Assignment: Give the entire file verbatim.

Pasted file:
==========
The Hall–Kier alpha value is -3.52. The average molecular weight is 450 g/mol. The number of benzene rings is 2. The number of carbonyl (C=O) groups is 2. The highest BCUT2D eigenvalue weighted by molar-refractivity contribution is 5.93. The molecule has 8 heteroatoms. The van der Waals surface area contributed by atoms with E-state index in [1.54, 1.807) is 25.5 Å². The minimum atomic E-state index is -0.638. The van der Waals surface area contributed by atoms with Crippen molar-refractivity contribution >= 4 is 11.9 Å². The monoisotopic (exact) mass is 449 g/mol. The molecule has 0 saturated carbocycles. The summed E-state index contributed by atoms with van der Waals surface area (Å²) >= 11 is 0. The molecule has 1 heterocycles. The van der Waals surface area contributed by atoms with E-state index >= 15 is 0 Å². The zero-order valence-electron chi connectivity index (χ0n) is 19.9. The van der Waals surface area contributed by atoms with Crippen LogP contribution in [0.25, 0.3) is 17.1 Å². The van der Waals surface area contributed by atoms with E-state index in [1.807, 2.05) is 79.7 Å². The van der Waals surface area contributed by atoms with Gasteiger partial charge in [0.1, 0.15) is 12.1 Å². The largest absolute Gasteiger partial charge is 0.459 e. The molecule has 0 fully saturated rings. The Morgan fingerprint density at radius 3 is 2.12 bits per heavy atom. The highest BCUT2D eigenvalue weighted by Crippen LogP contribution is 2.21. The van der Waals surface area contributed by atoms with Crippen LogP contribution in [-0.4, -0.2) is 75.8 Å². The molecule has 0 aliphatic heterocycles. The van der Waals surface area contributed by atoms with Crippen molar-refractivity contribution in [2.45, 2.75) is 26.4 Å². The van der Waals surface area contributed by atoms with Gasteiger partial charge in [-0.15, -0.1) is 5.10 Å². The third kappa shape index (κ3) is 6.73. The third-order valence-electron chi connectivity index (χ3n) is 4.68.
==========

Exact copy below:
The Hall–Kier alpha value is -3.52. The average molecular weight is 450 g/mol. The number of benzene rings is 2. The number of carbonyl (C=O) groups is 2. The highest BCUT2D eigenvalue weighted by molar-refractivity contribution is 5.93. The molecule has 8 heteroatoms. The van der Waals surface area contributed by atoms with E-state index in [1.54, 1.807) is 25.5 Å². The minimum atomic E-state index is -0.638. The van der Waals surface area contributed by atoms with Crippen molar-refractivity contribution >= 4 is 11.9 Å². The monoisotopic (exact) mass is 449 g/mol. The molecule has 0 saturated carbocycles. The summed E-state index contributed by atoms with van der Waals surface area (Å²) >= 11 is 0. The molecule has 1 heterocycles. The van der Waals surface area contributed by atoms with E-state index >= 15 is 0 Å². The zero-order valence-electron chi connectivity index (χ0n) is 19.9. The van der Waals surface area contributed by atoms with Crippen LogP contribution in [0.25, 0.3) is 17.1 Å². The van der Waals surface area contributed by atoms with E-state index in [1.807, 2.05) is 79.7 Å². The van der Waals surface area contributed by atoms with Gasteiger partial charge in [0.1, 0.15) is 12.1 Å². The largest absolute Gasteiger partial charge is 0.459 e. The molecule has 0 fully saturated rings. The Morgan fingerprint density at radius 3 is 2.12 bits per heavy atom. The highest BCUT2D eigenvalue weighted by Crippen LogP contribution is 2.21. The van der Waals surface area contributed by atoms with Crippen LogP contribution in [-0.4, -0.2) is 75.8 Å². The molecule has 0 aliphatic heterocycles. The van der Waals surface area contributed by atoms with Crippen molar-refractivity contribution in [2.45, 2.75) is 26.4 Å². The van der Waals surface area contributed by atoms with Gasteiger partial charge in [-0.15, -0.1) is 5.10 Å². The third kappa shape index (κ3) is 6.73. The third-order valence-electron chi connectivity index (χ3n) is 4.68.